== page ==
The best character driven novels

Who am I?

My passions for strong, dynamic characters in novels are threefold: as a teacher, an author, and a reader. The most important interest in character development came as a reader. I was drawn to characters who seemed to leap off the page and remind me of real people. As a teacher, there's no greater satisfaction than discussing a fictional character with your students as if they were a historical figure. And as an author, I'm so much more interested in who my characters are than in what they do. Their choices should always evolve out of their personalities. If you really want to stay in a reader’s mind, have a character they're willing to fight for.


I wrote...

Murder in the Painted Lady

By M.L. Hamilton,

Book cover of Murder in the Painted Lady

What is my book about?

Peyton and Marco have solved more cases than many senior members of the San Francisco PD, but this case (the death of a high-end real estate agent) is proving more difficult than the others. With no evidence, no suspects, and no motive, Peyton fears they won't get a break in the case before the killer strikes again. In the multi-million dollar San Francisco real estate market, realtors are literally dying for a sale.

The books I picked & why

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Their Eyes Were Watching God

By Zora Neale Hurston,

Book cover of Their Eyes Were Watching God

Why this book?

Their Eyes Were Watching God is a book that I read every year with my students and no matter what age I am when I read it, I come away with something new I’ve discovered. I think what draws me to this book is the main character, Janie Crawford. She is such a complex mix of thoughts and experiences, and the way Hurston lets her grow over the course of the book is a stroke of pure brilliance. When Janie returns to Eatonville, barefoot, wearing coveralls, the townspeople think she’s been defeated, but they don’t even begin to know the two things she’s learned about life: “They got tuh go tuh God, and they got tuh find out about livin’ fuh theyselves,” (Hurston, 192). 


Crime and Punishment

By Fyodor Dostoevsky, Richard Pevear, Larissa Volokhonsky

Book cover of Crime and Punishment

Why this book?

I’ve spoken a lot about the impact Crime and Punishment has had on me as an author. I read it in high school, and it was the first time I fully comprehended the power of the written word. Dostoevsky creates a character in Rodion Romanovich Raskolnikov (Rodya) that should horrify any lover of true crime; however, throughout the course of the novel, Dostoevsky breathes such life into Rodya that you find yourself rooting for a base murderer to escape his just punishment. Now that’s power. Not only that, but come on, how fun is that name to say!


Macbeth

By William Shakespeare,

Book cover of Macbeth

Why this book?

Ah, Macbeth—as anyone who knows my books will be aware, Shakespeare has had a powerful influence on my writing. While it might not be fair to include a play here, I think this one deserves a place of honor on this list. My favorite Shakespearean work is Hamlet, but over the years, I’ve developed a deep appreciation for the Scottish play. Macbeth, as a character, is fascinating. The descent into madness brought on by pure ambition is jarring, but the character who is most interesting is actually Lady Macbeth. There is no Macbeth without the machinations and manipulation of his queen, who in the end, comes to the startling reality that she has created a monster.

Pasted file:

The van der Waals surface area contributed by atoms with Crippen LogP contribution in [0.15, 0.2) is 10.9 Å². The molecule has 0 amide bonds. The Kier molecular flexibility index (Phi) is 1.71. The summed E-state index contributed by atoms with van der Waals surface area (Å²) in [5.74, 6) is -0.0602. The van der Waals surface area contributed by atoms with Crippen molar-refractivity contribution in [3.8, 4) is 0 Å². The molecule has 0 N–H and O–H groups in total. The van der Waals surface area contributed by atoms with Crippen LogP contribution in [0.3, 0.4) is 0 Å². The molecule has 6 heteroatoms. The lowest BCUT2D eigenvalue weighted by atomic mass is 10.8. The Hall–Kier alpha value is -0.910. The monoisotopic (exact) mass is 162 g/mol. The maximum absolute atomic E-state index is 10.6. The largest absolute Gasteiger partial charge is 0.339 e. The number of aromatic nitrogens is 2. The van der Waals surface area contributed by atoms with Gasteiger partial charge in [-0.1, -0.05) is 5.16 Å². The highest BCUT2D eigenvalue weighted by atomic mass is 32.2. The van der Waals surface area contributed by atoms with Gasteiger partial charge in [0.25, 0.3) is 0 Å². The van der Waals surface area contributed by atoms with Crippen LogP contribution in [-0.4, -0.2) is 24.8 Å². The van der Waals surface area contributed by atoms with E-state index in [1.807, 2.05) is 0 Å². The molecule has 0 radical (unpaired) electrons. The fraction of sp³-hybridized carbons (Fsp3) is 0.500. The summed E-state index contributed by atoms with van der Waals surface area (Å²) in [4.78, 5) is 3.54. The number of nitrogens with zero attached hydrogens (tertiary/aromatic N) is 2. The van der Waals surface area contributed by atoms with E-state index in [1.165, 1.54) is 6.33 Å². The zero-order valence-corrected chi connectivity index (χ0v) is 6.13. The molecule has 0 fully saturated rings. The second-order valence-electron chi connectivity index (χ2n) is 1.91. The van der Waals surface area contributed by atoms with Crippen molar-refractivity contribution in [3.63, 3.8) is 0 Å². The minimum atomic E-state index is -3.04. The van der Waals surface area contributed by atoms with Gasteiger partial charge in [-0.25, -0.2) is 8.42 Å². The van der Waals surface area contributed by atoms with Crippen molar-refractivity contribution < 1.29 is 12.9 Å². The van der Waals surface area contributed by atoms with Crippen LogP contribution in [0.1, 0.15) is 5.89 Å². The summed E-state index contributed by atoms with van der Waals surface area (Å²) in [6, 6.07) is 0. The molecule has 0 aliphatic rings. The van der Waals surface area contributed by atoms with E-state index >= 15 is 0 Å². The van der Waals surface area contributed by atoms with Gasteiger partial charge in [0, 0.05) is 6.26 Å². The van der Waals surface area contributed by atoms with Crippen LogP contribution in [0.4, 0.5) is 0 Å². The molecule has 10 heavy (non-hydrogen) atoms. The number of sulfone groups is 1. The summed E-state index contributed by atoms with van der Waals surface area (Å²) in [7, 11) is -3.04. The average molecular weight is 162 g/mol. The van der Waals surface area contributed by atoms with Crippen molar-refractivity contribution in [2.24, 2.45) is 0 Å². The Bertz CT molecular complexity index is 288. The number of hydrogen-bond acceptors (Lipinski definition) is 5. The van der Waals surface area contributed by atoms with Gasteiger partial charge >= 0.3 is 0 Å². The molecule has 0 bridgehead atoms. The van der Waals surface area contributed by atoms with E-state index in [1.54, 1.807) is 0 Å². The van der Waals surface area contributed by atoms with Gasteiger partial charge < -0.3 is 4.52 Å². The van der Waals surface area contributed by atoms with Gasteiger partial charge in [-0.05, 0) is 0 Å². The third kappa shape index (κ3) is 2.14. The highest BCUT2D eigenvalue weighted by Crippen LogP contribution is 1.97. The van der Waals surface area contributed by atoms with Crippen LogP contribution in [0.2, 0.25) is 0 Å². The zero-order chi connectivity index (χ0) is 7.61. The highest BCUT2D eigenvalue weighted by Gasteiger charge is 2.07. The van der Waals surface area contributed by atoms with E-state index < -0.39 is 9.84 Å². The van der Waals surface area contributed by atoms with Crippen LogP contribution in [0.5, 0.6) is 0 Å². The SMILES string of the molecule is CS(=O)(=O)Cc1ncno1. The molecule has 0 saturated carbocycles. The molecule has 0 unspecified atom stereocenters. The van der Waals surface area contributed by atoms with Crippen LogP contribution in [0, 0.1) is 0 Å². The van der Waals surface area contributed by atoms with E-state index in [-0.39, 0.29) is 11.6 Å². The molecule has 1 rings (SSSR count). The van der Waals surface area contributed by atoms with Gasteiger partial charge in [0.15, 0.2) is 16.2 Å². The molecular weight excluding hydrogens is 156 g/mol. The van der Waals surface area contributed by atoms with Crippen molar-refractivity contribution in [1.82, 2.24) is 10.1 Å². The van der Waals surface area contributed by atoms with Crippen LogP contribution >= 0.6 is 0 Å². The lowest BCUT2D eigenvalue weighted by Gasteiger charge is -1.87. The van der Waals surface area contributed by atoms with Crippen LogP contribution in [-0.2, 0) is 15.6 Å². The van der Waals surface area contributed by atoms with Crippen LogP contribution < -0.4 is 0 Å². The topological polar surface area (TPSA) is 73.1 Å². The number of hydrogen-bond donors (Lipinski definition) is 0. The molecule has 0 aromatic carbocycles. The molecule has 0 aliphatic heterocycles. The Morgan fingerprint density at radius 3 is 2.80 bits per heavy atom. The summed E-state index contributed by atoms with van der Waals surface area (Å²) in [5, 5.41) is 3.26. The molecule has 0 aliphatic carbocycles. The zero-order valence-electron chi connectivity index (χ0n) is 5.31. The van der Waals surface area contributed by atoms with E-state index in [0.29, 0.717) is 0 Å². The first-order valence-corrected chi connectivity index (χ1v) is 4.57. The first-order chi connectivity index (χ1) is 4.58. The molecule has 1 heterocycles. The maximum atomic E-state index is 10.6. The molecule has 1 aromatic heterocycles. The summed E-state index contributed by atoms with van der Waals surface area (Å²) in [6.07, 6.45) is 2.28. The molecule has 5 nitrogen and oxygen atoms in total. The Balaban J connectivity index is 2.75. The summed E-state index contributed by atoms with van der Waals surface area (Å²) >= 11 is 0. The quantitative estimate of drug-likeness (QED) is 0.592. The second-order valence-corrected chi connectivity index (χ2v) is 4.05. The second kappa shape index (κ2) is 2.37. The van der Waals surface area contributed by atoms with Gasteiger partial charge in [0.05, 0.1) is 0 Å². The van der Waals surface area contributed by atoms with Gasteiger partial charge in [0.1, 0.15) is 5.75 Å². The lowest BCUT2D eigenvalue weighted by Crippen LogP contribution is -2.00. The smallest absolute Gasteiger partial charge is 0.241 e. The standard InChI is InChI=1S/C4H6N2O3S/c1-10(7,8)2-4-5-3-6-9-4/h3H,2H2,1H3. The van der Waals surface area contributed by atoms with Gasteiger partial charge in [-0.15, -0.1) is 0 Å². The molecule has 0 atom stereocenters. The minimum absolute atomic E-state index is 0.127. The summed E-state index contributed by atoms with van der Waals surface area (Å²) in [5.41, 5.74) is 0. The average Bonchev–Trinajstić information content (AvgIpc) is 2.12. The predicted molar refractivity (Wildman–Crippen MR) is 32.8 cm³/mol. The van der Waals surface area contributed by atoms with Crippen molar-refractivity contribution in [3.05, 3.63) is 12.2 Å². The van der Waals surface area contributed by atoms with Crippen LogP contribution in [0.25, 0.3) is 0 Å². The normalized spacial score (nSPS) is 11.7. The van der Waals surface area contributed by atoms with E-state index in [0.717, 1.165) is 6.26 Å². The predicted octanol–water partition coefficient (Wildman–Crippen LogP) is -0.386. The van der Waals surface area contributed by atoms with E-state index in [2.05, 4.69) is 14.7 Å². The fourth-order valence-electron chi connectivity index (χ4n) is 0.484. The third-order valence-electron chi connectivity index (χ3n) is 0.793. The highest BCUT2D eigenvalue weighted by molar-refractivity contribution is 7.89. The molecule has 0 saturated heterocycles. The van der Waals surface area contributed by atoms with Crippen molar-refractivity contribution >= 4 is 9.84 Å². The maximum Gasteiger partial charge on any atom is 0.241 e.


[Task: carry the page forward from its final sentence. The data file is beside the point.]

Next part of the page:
Dragonsong

By Anne McCaffrey,

Book cover of Dragonsong

Why this book?

I remember it distinctly—the day my father brought home Dragonsong for me. I had shown signs of being an avid reader and he thought I might like this book because it had a pretty cover. It did have a startlingly beautiful cover, but it was the story inside that captivated me. The tale of Menolly’s flight away from the stagnation of her family and her survival struck a chord in me, and I imagined myself as Menolly, learning to live life on my own without the support of those around me. And secretly, I always wanted a fire lizard for a pet. McCaffrey immerses you in her world so completely that you can see it, and Menolly is the perfect vehicle for that adventure.


Of Mice and Men

By John Steinbeck,

Book cover of Of Mice and Men

Why this book?

My favorite John Steinbeck novel is Grapes of Wrath, but for pure character development, I have to choose this heart-wrenching classic. For me, Of Mice and Men is a singularly brilliant piece of writing. In only six chapters, Steinbeck creates characters in Lenny and George that are so real, so lifelike they have become a staple in dynamic characterization. Any writer who wants to learn how to draw living characters should study this novella because this is the pinnacle of how character development should be done. And for the reader, there is no more gutting scene than the final one. Sob.


5 book lists we think you will like!

Interested in St. Petersburg, dragons, and magic-supernatural?

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And, 3 books we think you will enjoy!

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